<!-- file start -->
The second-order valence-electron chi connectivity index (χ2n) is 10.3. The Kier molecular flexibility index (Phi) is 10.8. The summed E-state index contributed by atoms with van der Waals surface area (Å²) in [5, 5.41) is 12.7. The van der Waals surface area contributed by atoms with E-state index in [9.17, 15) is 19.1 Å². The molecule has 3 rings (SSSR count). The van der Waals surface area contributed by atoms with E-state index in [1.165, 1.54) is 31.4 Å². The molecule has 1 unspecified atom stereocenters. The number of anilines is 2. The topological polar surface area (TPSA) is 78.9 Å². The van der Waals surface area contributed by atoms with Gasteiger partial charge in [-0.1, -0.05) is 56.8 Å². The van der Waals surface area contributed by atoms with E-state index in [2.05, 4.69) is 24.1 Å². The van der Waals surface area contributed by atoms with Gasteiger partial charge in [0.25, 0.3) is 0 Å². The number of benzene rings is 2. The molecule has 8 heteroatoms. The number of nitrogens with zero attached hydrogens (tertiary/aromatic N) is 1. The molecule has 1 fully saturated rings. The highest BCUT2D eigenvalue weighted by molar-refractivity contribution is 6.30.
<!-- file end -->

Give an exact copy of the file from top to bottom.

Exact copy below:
The second-order valence-electron chi connectivity index (χ2n) is 10.3. The Kier molecular flexibility index (Phi) is 10.8. The summed E-state index contributed by atoms with van der Waals surface area (Å²) in [5, 5.41) is 12.7. The van der Waals surface area contributed by atoms with E-state index in [9.17, 15) is 19.1 Å². The molecule has 3 rings (SSSR count). The van der Waals surface area contributed by atoms with E-state index in [1.165, 1.54) is 31.4 Å². The molecule has 1 unspecified atom stereocenters. The number of anilines is 2. The topological polar surface area (TPSA) is 78.9 Å². The van der Waals surface area contributed by atoms with Gasteiger partial charge in [-0.1, -0.05) is 56.8 Å². The van der Waals surface area contributed by atoms with E-state index in [2.05, 4.69) is 24.1 Å². The van der Waals surface area contributed by atoms with Gasteiger partial charge in [0.25, 0.3) is 0 Å². The number of benzene rings is 2. The molecule has 8 heteroatoms. The number of nitrogens with zero attached hydrogens (tertiary/aromatic N) is 1. The molecule has 1 fully saturated rings. The highest BCUT2D eigenvalue weighted by molar-refractivity contribution is 6.30.